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How Do You Increase Your Strength If You Have Arthritis?

Mar 2, 2008
Many people with arthritis don't exercise. The reasons they give range from being too tried to not having enough time or not knowing how or not having access to a gym.

Just because you have arthritis doesn't mean you can't exercise. In fact, proper exercise is a critical component of any comprehensive arthritis treatment program regardless of type of arthritis. In fact, if you get involved in a good exercise program, your long-term prognosis improves dramatically!

Of the many types of exercise, strength training seems to be the one that appears to be most mysterious and frightening. While strength training is not a replacement for proper medication or other types of arthritis are such as joint protection, weight control, and rest, it still can be an important part of a comprehensive treatment program.

Before starting any kind of exercise program, it's important for you to consult your doctor as well as the person who will be in charge of your exercise program. You need to have a program that will be safe, customized, efficient, and effective.

Before any exercise, it's important to warm up so you're not exercising a cold joint and running the risk of potential injury. Often people are so eager to start an exercise program that they throw caution to the winds and wind up hurting themselves, getting discouraged, and giving up.

Exercise should be started when the arthritis is relatively well-controlled. If joints are inflamed, exercise can not only hurt but can also potentially cause damage. So it's important to wait until the arthritis is either in remission or relatively inactive.

If a joint is inflamed it may be OK to continue an aerobic regimen that doesn't stress that joint and gentle stretches that also don't involve the affected joint or joints. However, strength training should be avoided.

Check to see how you feel the day after exercise. A bit of aching in the muscles is normal but if the pain is pretty severe, it's time to reevaluate your program, your technique, or the frequency of exercise. In any event, it's time to rest.

It's also important to work the whole body. While one joint may be the one you concentrate on, don't neglect the others. Your fitness program should include overall flexibility, strengthening, and aerobic exercise. Also focusing on only one area might make that one area stronger but may leave another- usually the opposing muscle group more prone to injury.

Arthritis symptoms that affect specific joints should be a tip-off to avoid stressing those joints. For example, if your hands hurt, avoid barbells or any other type of exercise that involves gripping. Consider using straps or other appliances.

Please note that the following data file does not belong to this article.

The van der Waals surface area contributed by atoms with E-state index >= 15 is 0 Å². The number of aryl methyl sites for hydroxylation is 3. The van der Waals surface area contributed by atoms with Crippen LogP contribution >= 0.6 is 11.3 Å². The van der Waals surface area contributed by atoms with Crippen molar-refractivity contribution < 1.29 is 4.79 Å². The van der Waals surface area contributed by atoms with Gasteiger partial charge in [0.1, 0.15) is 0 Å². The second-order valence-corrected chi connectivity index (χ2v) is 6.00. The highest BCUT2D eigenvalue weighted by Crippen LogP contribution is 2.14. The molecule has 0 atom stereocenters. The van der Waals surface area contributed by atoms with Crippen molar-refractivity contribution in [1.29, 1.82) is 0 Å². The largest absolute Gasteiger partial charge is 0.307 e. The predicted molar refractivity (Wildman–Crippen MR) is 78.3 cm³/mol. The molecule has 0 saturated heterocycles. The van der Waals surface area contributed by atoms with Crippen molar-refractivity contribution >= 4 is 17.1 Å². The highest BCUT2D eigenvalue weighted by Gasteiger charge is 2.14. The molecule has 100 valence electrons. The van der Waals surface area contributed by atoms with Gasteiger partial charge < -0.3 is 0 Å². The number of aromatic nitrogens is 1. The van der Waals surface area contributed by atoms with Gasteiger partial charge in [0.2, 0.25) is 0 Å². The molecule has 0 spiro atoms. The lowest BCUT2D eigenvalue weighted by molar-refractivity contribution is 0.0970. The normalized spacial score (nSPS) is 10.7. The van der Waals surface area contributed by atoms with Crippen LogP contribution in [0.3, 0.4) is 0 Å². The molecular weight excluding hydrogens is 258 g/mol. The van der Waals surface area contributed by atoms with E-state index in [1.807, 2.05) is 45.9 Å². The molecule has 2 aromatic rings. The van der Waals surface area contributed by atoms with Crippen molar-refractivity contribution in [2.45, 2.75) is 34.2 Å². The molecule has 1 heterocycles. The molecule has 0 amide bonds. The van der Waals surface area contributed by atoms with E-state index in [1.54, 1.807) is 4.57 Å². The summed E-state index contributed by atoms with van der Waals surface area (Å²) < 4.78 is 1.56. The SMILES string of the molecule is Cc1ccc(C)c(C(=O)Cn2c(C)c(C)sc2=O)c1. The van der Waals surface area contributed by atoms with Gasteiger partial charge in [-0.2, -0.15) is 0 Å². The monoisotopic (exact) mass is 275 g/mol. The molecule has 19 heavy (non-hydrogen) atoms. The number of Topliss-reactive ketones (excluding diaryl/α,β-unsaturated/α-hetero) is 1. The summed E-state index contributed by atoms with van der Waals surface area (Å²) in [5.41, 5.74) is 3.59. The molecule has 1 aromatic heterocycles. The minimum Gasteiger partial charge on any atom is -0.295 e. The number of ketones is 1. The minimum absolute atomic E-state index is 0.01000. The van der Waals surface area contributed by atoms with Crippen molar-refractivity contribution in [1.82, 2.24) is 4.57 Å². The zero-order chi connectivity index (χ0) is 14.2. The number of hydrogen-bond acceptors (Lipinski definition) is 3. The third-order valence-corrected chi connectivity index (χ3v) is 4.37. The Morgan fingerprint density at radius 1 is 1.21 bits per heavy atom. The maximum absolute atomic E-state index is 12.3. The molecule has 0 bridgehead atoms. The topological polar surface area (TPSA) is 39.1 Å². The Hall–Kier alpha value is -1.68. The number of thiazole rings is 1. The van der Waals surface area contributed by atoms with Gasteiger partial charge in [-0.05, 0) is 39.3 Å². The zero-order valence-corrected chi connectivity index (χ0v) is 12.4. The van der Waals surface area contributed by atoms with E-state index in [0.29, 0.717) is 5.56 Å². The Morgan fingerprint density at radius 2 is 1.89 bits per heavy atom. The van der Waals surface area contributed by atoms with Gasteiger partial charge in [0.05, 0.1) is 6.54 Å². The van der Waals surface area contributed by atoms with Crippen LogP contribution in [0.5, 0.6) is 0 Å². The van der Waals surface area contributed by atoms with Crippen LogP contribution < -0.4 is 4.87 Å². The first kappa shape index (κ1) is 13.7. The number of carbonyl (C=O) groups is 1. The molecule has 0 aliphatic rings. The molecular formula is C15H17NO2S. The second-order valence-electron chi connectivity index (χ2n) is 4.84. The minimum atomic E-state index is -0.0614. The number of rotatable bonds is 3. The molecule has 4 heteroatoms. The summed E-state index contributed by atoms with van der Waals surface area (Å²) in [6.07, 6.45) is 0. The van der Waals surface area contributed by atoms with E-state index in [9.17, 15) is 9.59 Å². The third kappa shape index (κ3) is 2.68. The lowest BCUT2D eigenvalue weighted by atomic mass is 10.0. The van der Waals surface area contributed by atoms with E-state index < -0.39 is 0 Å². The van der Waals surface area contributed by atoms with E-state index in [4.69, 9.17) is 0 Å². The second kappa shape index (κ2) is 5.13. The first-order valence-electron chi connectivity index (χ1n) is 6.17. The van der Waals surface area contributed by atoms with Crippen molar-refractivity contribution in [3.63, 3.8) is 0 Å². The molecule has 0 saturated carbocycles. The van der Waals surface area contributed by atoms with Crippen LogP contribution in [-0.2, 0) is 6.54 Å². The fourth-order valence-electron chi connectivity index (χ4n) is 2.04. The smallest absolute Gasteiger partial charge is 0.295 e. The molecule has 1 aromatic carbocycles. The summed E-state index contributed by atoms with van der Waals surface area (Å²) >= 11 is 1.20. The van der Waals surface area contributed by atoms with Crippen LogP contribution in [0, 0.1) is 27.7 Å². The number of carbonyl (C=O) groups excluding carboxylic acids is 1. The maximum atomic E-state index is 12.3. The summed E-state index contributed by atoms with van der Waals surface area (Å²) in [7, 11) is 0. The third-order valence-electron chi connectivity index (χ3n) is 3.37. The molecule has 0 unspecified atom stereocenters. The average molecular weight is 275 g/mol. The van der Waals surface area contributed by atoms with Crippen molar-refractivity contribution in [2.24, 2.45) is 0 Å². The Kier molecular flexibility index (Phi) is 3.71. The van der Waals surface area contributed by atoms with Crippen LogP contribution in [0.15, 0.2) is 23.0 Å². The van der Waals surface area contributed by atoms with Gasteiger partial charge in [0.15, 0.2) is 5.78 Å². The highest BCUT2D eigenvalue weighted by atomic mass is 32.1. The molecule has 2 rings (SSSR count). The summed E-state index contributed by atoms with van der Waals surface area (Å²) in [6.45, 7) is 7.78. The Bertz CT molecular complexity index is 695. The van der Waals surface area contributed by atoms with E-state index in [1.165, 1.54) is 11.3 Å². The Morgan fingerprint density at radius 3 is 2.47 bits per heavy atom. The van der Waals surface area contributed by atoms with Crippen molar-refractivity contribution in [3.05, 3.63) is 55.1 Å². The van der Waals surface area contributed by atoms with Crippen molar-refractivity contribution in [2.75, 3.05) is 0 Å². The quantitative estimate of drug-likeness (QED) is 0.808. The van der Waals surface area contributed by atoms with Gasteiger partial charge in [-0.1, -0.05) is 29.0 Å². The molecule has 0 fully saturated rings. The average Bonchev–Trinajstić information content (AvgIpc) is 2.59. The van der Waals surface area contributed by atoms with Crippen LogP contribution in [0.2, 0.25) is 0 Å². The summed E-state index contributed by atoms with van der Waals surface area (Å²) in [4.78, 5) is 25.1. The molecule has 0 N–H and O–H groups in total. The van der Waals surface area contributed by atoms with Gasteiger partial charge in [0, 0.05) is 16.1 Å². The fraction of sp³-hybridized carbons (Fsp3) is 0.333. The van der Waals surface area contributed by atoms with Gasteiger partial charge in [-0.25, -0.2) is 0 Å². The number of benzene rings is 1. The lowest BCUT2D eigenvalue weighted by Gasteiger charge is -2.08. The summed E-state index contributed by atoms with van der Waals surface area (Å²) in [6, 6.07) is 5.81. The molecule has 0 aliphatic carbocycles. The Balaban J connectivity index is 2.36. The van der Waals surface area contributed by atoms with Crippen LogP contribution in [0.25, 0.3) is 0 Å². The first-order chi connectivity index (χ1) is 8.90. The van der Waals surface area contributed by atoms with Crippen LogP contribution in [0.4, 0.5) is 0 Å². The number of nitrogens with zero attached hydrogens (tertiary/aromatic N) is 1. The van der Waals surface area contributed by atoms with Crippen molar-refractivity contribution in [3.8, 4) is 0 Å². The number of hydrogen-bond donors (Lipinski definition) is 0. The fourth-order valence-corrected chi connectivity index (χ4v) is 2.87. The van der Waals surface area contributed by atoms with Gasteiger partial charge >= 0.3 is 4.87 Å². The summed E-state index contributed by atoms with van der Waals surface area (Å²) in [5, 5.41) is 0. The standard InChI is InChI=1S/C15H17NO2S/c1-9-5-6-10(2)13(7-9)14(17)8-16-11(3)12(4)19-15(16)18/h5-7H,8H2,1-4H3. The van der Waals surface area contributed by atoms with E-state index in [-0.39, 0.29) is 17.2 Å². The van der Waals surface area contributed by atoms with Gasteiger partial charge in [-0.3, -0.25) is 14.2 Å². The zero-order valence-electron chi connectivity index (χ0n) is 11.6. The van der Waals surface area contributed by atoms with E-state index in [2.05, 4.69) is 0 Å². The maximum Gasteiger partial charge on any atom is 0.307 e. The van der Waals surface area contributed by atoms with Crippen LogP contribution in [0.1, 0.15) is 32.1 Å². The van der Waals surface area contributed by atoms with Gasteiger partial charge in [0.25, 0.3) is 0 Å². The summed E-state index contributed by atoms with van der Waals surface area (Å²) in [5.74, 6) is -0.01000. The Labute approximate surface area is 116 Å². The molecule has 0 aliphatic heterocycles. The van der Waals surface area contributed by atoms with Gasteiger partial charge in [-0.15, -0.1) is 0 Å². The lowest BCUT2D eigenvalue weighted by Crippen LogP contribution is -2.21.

Organize your program so you can do those exercises that focus on one area in one session... then move on.

Posture is very important. Good technique during strength training is what gets you stronger. Using poor technique can not only slow down your progress but also makes you more prone to injury.

Generally dumbbells are the best type of weights to get started with. These come in all different weight types and make it possible to work specific muscle groups without 'hiding" the weakness of one side or the other.

You should concentrate on form. Also, it's far better to focus on repetitions using less weight than to try to use more weight. More weight can lead to more injuries.

As you become more accustomed to your weight-training program, it's important to increase the amount of weight by only small amounts. This is not a race. Your goal should be to try and enjoy what you're doing while gaining a sense of improved fitness. Also, make sure when you start out, you start out slowly. Using one pound weights may be the answer. Now, that sounds a bit extreme but the important thing is not to injure yourself when starting out. You can always increase the amount of weight over time but it's hard to come back mentally and physically from injury.

Certain types of exercises such as shoulder presses should be avoided if you have shoulder problems. Also, a specific joint such as the wrist or elbow- if you have significant problems- should not be stressed. Any exercise that causes undue pain after you do it should either be eliminated or modified.

Make sure you use good equipment. Weight-training gloves are a good idea to use to help protect your hands and wrists.
About the Author
Nathan Wei, MD FACP FACR is a rheumatologist and Director of the Arthritis and Osteoporosis Center of Maryland. He is a Clinical Assistant Professor of Medicine at the University of Maryland School of Medicine. For more info: Arthritis Treatment
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